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Specially outfitted Wi-Fi school buses, thousands of laptops and tablets equipped with hot spots and putting broadband systems at idle schools to use are just some of the ideas of how to bridge North Carolina’s digital divide in the midst of a long-term shutdown.
While state policymakers grapple with a deeper response to the COVID-19 pandemic, glaring differences in broadband service and access have put more focus on the state’s long-running policy debate over whether broadband is essential infrastructure and the proper role of the public sector in its provision.
In an update Tuesday for the N.C. House Select Committee on COVID-19 Economic Support Workgroup, Jeff Sural, director of the state’s Broadband Infrastructure Office, outlined a series of short- and long-term responses needed to get more service to North Carolina households at a time of swift conversion to online necessities.
[The latest: North Carolina coronavirus daily updates]
For Sural and legislators who have advocated for expanding broadband programs, the lockdown and the quick transition to virtual classrooms, telemedicine and Zoom meetings have underscored disparities between the broadband haves and have-nots.
The current situation, Sural said, “really highlights where the unserved areas are and the challenges they’re facing.”
Last month, as part of its COVID-19 response, the N.C. Broadband Infrastructure Office launched an interactive map showing locations for free public Wi-Fi locations along with free and low-cost provider programs. The official definition of broadband is 25 megabytes per second download and 3 Mbps upload.
Going forward, Sural said, the state will have to get creative to fill in the gaps.
He said the N.C. Department of Information Technology will ask for a one-time boost of $135 million for the state’s Growing Rural Economies with Access to Technology, or GREAT, program, which provides infrastructure grants for underserved areas along with greater flexibility to get more funds out faster.
The broadband office estimates that as many as 261,000 households in the state don’t have any access to broadband and 1.6 million households either can’t sign up for service or can’t afford it.
A recent study conducted by the office estimates that 197,139 households are caught in the homework gap in which students can’t do required online work from home.
Next month, through a collaboration involving AT&T, the Department of Public Instruction and a handful of school districts, the state will roll out 100 school buses equipped with wireless transmitters with a range of about half a mile each to be stationed in areas with low access.
Other proposed projects include using school Wi-Fi to bolster local service near the schools and raising public and private funds for tablets and other devices equipped with cellular hot spots for hard-to-reach areas.
Sural, who testified before Congress in early February about North Carolina’s efforts to improve broadband reach, said his office has been trying to zero in on places that need access to resources the fastest.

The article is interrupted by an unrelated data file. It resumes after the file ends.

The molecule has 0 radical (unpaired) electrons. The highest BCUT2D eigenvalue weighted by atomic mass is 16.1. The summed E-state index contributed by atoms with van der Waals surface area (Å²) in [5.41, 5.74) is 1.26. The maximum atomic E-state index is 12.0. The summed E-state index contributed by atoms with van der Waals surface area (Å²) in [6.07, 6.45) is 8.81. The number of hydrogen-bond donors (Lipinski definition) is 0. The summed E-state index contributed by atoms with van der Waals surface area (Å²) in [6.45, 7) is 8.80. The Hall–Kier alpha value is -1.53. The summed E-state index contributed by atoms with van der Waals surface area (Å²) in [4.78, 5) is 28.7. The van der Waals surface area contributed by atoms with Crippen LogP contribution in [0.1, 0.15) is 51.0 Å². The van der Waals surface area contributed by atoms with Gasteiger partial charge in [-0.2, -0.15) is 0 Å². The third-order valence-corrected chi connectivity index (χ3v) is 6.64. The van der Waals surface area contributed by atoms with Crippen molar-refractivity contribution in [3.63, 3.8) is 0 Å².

That’s not always easy, he said, because the data reported on broadband, which is done by census tract, is often far different from the reality on the ground. Under Federal Communications Commission rules, if one household in a tract can receive service, the entire tract is listed as served.
“We find that the data overstates the served areas and understates the underserved areas,” Sural told committee members Tuesday.
The broadband office has developed its own set of maps using a range of inputs and criteria. The maps point to where the gaps are and where to start to fill them in, Sural said.
Committee member Rep. John Szoka, R-Cumberland, who has sponsored legislation to increase broadband options, said the sudden need for more access due to the pandemic should help settle the argument over the need to put more public resources into broadband efforts.
“In the past several sessions, we’ve had discussions on some of these potential solutions, and the discussions always come down to ‘Is broadband connectivity a service, or is it infrastructure?’” Szoka said.
Students being told to stay home and connect via the internet, he said, further strengthens the argument that high-speed broadband is infrastructure and not an optional service.
Broadband changes blocked by 2011 law
Although recently the state increased spending on broadband through the GREAT program and loosened some rules allowing participation by electric cooperatives, broadband advocates are still waiting for a key change in state law that effectively prevents direct public investment in broadband infrastructure by local governments.
Large-scale cable and telecom providers have fought attempts to overturn the law since it was put in place in 2011.
Last year, an attempt to hammer out a compromise in a bill dubbed the NC FIBER ACT failed in large part over how the degree of service and access would be measured and over resistance by some lawmakers to what they see as government competition with private enterprise.
Szoka, one of the act’s sponsors, said Tuesday that in the short session and going forward, the legislature should continue to work with large and small private internet service providers to build out service, but government has to get more involved.
“I think there is really a role for government,” he said. “I think this crisis has really shown that in spades.”
Sural’s presentation to the House Select Committee on COVID-19 can be found on the General Assembly’s website.